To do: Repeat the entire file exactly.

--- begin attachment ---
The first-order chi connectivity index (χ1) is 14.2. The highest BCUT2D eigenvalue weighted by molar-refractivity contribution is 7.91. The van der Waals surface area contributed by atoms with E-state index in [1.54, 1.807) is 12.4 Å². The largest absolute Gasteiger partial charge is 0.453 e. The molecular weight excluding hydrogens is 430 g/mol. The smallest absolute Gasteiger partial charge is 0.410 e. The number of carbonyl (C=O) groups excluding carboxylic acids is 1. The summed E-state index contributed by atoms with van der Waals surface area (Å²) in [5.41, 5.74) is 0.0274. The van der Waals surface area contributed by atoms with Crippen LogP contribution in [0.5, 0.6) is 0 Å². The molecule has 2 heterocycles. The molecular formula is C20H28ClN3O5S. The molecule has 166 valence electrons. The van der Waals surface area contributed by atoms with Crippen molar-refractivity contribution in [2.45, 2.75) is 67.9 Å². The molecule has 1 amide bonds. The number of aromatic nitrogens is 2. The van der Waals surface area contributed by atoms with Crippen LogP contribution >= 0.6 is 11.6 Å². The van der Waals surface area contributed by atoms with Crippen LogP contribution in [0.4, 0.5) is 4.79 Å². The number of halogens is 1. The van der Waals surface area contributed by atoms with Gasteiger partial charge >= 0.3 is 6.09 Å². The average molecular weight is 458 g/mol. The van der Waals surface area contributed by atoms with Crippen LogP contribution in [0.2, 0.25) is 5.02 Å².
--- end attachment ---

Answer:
The first-order chi connectivity index (χ1) is 14.2. The highest BCUT2D eigenvalue weighted by molar-refractivity contribution is 7.91. The van der Waals surface area contributed by atoms with E-state index in [1.54, 1.807) is 12.4 Å². The largest absolute Gasteiger partial charge is 0.453 e. The molecular weight excluding hydrogens is 430 g/mol. The smallest absolute Gasteiger partial charge is 0.410 e. The number of carbonyl (C=O) groups excluding carboxylic acids is 1. The summed E-state index contributed by atoms with van der Waals surface area (Å²) in [5.41, 5.74) is 0.0274. The van der Waals surface area contributed by atoms with Crippen LogP contribution in [0.5, 0.6) is 0 Å². The molecule has 2 heterocycles. The molecular formula is C20H28ClN3O5S. The molecule has 166 valence electrons. The van der Waals surface area contributed by atoms with Crippen molar-refractivity contribution in [2.45, 2.75) is 67.9 Å². The molecule has 1 amide bonds. The number of aromatic nitrogens is 2. The van der Waals surface area contributed by atoms with Crippen LogP contribution >= 0.6 is 11.6 Å². The van der Waals surface area contributed by atoms with Crippen LogP contribution in [0.4, 0.5) is 4.79 Å². The number of halogens is 1. The van der Waals surface area contributed by atoms with Gasteiger partial charge >= 0.3 is 6.09 Å². The average molecular weight is 458 g/mol. The van der Waals surface area contributed by atoms with Crippen LogP contribution in [0.2, 0.25) is 5.02 Å².